AMD unveils first ARM-based server chip, developer kit

The AMD Opteron A1100 series server chip, which features 28-nanometer process technology, will be sampling in the next few weeks.


AMD made some noise Tuesday at Open Compute Summit V by unveiling its first ARM-based server chip using 28-nanometer processing technology.

During a keynote address, Andrew Feldman, corporate vice president and general manager of AMD's server business unit, said the AMD Opteron A1100 series, codenamed "Seattle," not only signals the chipmaker's commitment to becoming the "leader in ARM CPUs for servers" but the dawn of new era for data management.

"This is not a one-generation process," he said. "There will be generation after generation after generation and each will improve and be more closely tied to the software and hardware enclosure it lives in."

The AMD Opteron A1100 series processor supports four or eight CPU cores based on ARM's 64-bit Cortex-A57. The developer kit includes a Micro-ATX motherboard, the A1100 processor, four registered DIMM slots for up to 128GB of DDR3 DRAM, PCI Express connectors configurable as a single x8 or dual x4 ports and eight SATA ports.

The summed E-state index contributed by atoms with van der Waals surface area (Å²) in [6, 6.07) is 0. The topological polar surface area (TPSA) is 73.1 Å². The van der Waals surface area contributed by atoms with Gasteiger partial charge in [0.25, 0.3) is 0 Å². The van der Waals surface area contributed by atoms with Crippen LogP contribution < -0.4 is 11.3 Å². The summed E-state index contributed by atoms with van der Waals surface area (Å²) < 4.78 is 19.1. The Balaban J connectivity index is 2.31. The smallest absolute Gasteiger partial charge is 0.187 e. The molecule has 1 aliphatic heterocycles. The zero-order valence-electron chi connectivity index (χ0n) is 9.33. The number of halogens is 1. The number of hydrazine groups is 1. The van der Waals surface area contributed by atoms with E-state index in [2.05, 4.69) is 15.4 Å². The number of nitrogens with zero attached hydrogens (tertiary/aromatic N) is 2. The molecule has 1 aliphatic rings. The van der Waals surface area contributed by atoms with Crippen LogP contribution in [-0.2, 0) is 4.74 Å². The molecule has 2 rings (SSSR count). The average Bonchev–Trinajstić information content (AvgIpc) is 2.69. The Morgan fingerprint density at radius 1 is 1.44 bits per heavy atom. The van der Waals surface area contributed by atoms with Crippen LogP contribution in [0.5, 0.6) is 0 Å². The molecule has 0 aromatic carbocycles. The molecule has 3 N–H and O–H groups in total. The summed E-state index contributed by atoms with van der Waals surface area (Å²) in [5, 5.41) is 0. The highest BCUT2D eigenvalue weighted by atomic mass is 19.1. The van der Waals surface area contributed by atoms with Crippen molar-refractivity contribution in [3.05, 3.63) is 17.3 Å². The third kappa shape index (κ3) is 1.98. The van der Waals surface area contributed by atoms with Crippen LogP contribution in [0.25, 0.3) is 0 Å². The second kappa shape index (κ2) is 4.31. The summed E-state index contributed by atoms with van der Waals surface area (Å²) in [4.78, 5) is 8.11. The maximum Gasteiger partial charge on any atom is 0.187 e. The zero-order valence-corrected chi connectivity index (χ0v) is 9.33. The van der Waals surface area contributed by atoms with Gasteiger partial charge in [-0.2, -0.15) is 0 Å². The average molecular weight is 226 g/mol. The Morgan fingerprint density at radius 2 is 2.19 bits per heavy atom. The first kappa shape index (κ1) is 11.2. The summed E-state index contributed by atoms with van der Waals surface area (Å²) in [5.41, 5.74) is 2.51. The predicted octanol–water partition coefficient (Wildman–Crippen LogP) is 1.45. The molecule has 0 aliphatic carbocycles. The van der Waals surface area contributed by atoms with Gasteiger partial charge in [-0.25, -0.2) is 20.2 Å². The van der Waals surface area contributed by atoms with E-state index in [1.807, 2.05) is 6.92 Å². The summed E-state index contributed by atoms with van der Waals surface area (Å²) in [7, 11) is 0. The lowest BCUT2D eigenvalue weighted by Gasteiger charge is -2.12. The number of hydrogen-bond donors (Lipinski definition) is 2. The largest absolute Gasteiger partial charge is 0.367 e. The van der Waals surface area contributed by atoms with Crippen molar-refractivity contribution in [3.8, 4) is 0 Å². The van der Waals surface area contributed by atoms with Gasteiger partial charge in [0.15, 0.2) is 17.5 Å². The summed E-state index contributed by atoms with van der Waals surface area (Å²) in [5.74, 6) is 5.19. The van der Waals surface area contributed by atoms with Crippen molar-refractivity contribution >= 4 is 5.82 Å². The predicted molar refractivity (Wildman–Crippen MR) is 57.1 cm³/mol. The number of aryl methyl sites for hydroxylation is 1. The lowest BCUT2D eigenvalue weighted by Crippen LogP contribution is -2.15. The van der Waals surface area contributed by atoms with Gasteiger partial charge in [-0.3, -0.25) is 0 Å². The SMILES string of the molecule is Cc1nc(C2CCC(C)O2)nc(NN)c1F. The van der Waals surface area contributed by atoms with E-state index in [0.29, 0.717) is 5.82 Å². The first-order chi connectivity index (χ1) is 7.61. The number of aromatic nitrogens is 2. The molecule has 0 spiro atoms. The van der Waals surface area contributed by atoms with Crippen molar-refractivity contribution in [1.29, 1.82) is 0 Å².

The company also announced it will contribute to the Open Compute Project, an open-source hardware effort working to reduce datacenter costs and improve efficiencies, a new AMD Open CS 1.0 Common Slot design based on the AMD Opteron A-series processor that's compliant with the new Common Slot specification for partners integrators to build with immediately.

Company officials said the Opteron A-series development platform will be supported by a number of tools and applications including a standard UEFI boot and Linux environment based on the Fedora project.

"We are racing ahead in the ARM community," Feldman said. "We've passed youth and moved to the gangly adolescent phase for software" in the ARM ecosystem.

He added that ARM CPUs will play a "monstrous role" in tomorrow's datacenters, perhaps commanding a quarter of the server market by 2019.

"In the history of compute, smaller lower-priced CPUs have always won," he said.